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(Above) In a “great room,” a 52-inch Sony LCD TV drops down with Auton lift and an unusual application. “We custom made stone to match the fireplace’s travertine for the bottom of the lift,” Logic Integration CEO Shawn Hansson said, “so when the TV is recessed you’d never know it’s there. The stone is magnetic so if we need to service the TV we can pull it away from the stone. This is the first time we’ve done that.”
(Right) Three garages house the client’s car collection, all with lighting control and a large basement garage with an AV system.

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The client also requested elegant speakers, grills off, and Hansson suggested Monitor Audio. “They have great sound quality, and the client liked the way they looked in front of the lighting,” he said.

The theater has wall sconces, six LED lighting zones for speakers alone, four large chandeliers, and six zones of shade control. A Crestron eigh-tinch touchpanel runs the room–including wholehouse lighting–and Logic Integration just added Microsoft Connect. There’s a Blu-ray player and three gaming systems which are hidden in a cabinet.

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A 22-inch LCD flip-down TV serves the adjacent kitchen. An attached “gathering room” features a 52-inch Sony LCD with an Auton lift and a swing arm, so it can be tucked away. James subs, hidden in drywall, and Monitor speakers with faux-painted grills serve the room. The room has a 12- inch tabletop Crestron control panel for fountain control and indoor/outdoor lighting themes and an iPod dock.

In a “great room,” a 52-inch Sony LCD TV drops down with Auton lift and an unusual application. “We custom made stone to match the fireplace’s travertine for the bottom of the lift,” Hansson said, “so when the TV is recessed you’d never know it’s there. The stone is magnetic so if we need to service the TV we can pull it away from the stone. This is the first time we’ve done that.”

The main floor master suite, with an LCD and Auton lift, has a 5.1 Monitor surround sound system with James in-wall subs. His and her remotes control lighting and shades. The master bath has two 22-inch LCD screens, each with its own speakers and video zone, behind mirrors. There is full lighting control and phone access by each sink. A 24-inch iMac is used by the client for e-mail, and there is music throughout the shower, steam room, and closet areas.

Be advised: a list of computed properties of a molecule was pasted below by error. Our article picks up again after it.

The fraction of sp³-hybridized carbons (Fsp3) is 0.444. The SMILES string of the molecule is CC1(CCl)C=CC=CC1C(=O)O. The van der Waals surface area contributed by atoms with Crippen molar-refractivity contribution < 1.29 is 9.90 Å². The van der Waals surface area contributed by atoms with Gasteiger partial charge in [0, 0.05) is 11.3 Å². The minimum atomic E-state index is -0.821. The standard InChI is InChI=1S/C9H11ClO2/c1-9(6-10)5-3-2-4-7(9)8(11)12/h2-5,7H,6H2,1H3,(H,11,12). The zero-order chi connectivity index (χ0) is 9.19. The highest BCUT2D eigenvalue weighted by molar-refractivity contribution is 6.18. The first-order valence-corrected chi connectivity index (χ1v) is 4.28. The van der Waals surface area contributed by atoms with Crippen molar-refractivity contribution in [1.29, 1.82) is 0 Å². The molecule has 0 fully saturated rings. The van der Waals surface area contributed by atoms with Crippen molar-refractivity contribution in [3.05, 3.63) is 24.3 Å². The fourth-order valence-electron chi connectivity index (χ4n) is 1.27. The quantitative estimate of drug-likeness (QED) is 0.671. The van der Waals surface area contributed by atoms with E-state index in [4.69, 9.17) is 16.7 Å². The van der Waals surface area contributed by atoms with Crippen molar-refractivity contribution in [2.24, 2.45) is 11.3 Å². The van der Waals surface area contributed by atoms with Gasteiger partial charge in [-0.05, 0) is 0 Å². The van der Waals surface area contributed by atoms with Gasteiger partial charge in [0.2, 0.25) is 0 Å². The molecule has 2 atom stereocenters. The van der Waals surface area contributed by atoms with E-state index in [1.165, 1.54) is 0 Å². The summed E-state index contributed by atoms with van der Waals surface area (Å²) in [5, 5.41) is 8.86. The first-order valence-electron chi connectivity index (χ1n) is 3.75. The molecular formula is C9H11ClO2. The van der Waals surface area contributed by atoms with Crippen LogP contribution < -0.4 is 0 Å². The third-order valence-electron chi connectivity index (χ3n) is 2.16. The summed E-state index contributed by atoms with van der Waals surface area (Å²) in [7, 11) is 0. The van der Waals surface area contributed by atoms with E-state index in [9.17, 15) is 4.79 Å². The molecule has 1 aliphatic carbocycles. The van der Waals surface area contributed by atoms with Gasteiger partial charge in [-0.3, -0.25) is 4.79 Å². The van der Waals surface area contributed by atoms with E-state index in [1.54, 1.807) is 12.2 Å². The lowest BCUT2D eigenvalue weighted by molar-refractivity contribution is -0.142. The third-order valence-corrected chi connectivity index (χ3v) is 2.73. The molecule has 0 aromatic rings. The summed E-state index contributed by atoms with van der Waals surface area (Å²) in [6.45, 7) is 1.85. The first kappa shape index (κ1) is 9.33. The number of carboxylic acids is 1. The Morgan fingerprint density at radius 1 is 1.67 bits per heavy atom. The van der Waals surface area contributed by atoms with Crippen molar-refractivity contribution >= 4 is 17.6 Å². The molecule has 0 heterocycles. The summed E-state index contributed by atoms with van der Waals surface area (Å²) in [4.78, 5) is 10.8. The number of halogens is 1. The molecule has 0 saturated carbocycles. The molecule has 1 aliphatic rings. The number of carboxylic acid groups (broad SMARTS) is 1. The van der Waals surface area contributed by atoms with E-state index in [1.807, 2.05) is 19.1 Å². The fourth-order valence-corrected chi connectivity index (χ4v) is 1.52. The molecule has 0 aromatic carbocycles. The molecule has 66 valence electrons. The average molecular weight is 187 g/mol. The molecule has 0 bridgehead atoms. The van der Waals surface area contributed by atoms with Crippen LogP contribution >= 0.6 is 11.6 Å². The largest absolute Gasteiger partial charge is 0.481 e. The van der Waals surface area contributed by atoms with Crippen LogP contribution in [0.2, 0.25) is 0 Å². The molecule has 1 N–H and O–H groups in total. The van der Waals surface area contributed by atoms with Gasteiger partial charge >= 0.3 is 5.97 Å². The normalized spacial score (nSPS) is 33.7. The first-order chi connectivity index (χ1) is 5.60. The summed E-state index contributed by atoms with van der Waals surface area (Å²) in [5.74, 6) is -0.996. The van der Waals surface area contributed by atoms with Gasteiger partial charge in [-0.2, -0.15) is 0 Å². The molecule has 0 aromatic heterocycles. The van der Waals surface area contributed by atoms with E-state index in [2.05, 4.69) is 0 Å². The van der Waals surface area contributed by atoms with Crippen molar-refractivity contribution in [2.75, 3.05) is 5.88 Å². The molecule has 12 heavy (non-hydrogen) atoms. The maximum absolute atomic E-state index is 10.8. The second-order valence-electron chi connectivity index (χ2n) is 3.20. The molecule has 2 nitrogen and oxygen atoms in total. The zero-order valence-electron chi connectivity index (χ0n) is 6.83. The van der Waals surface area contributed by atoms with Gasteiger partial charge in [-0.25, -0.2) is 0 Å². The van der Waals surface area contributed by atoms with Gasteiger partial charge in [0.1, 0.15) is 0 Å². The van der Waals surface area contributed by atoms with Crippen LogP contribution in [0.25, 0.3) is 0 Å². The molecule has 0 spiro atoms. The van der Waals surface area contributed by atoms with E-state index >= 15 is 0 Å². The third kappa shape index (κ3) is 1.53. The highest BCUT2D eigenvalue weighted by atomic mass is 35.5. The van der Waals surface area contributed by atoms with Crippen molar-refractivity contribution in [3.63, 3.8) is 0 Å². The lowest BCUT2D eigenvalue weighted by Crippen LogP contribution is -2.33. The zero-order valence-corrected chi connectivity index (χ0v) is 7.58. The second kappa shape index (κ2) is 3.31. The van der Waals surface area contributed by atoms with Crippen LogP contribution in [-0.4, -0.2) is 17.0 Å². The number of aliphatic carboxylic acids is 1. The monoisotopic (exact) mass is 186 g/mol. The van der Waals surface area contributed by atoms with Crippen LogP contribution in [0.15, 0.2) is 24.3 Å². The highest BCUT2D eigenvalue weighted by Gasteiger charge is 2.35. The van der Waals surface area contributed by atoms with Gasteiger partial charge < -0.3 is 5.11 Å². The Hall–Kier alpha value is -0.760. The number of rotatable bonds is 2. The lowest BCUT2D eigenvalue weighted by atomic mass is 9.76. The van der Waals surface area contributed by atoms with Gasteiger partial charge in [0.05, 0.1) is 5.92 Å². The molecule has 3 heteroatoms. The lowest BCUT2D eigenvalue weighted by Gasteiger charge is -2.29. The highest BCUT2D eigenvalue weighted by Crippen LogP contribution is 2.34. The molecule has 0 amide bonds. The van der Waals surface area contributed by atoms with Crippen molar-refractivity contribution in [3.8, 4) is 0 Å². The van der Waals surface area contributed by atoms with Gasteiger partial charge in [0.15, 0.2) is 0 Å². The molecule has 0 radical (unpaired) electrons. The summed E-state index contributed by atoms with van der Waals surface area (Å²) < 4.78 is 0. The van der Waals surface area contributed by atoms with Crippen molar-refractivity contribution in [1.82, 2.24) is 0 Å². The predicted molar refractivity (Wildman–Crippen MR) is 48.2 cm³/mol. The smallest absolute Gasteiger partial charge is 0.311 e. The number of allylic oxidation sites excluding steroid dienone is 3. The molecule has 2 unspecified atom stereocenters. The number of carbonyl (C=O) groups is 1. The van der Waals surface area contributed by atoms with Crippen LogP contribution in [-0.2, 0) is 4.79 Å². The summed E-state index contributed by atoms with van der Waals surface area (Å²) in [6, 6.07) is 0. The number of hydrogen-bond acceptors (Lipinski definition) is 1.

The client’s wife has a main-floor study with an LCD, eight-inch touchpanel and lighting and shade control. Next to it is a “grandkids room” with an iMac and an LCD.

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In addition to Lutron lighting control in every room, with more than 300 lighting loads, the home has 16 audio zones, eight zones of HD video, a Crestron Quad processor for watching four images at once on any screen, Crestron Smart UPS, 15 shade areas, several TV lifts over fireplaces, DirectTV, and VUDU TV. Products include Monitor, James, and Niles loudspeakers, Integra, Marantz, Lexicon, Escient, and ReQuest Multimedia.

The client’s large second-floor study, accessible from a kitchen stairway, has a Mac Pro Tower with dual 24-inch LED screens, and MacBook Air. “We added a Crestron feed on his screens so he can watch any source such as a picture in picture,” Hansson said.” There’s also a 46-inch Samsung LCD with an Auton art lift.”

Future plans for upgrades include building a game room with big screen in an empty 20 x 30 room, a second theater upstairs, and an upgrade to Crestron DigitalMedia, Hansson said. “We are also putting in an ihiji solution, so we can remotely manage everything on the network. It’s essentially a box we install to monitor all the Crestron panels and gear; it will e-mail us, and we have a 52-inch screen to alert us. Ihiji is the best, and I’ve worked with them since they started.”

This project, Hanssen added, is one of Logic’s top 10 best ever. “We integrated these systems together to make them work seamlessly. There was a lot of planning and engineering, and we did full-scale D-Tools drawings. Rob Christensen and Dave Price in Denver’s Crestron office helped us integrate with the Lutron lighting system. During construction, the client decided to add about 30 percent more lighting loads. We had to expand the system in a major way. You have to roll with punches. That was what the customer liked, that we were flexible and used good documentation. That’s very important because if you get frustrated and impatient the client will be afraid to mention things, but if you work with the client and plan you will have a better end product.”

Karen Mitchell is a freelance writer in Boulder, CO.